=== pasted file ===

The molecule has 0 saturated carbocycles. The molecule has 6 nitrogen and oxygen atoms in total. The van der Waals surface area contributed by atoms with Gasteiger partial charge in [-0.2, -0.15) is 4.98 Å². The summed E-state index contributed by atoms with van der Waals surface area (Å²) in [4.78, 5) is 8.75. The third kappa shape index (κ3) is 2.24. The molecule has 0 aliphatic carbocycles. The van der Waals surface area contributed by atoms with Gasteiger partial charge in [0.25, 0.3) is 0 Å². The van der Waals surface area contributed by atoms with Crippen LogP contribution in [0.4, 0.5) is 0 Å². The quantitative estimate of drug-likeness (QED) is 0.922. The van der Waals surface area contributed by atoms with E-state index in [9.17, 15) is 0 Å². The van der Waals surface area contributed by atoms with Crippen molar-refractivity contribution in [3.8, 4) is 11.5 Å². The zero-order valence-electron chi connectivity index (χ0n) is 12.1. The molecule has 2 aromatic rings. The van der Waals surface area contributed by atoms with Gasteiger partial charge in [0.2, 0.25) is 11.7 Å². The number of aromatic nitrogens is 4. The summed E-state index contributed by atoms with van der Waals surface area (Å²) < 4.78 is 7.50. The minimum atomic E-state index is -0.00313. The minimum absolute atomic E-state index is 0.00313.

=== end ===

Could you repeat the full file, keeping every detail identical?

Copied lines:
The molecule has 0 saturated carbocycles. The molecule has 6 nitrogen and oxygen atoms in total. The van der Waals surface area contributed by atoms with Gasteiger partial charge in [-0.2, -0.15) is 4.98 Å². The summed E-state index contributed by atoms with van der Waals surface area (Å²) in [4.78, 5) is 8.75. The third kappa shape index (κ3) is 2.24. The molecule has 0 aliphatic carbocycles. The van der Waals surface area contributed by atoms with Gasteiger partial charge in [0.25, 0.3) is 0 Å². The van der Waals surface area contributed by atoms with Crippen LogP contribution in [0.4, 0.5) is 0 Å². The quantitative estimate of drug-likeness (QED) is 0.922. The van der Waals surface area contributed by atoms with E-state index in [9.17, 15) is 0 Å². The van der Waals surface area contributed by atoms with Crippen molar-refractivity contribution in [3.8, 4) is 11.5 Å². The zero-order valence-electron chi connectivity index (χ0n) is 12.1. The molecule has 2 aromatic rings. The van der Waals surface area contributed by atoms with Gasteiger partial charge in [0.2, 0.25) is 11.7 Å². The number of aromatic nitrogens is 4. The summed E-state index contributed by atoms with van der Waals surface area (Å²) < 4.78 is 7.50. The minimum atomic E-state index is -0.00313. The minimum absolute atomic E-state index is 0.00313.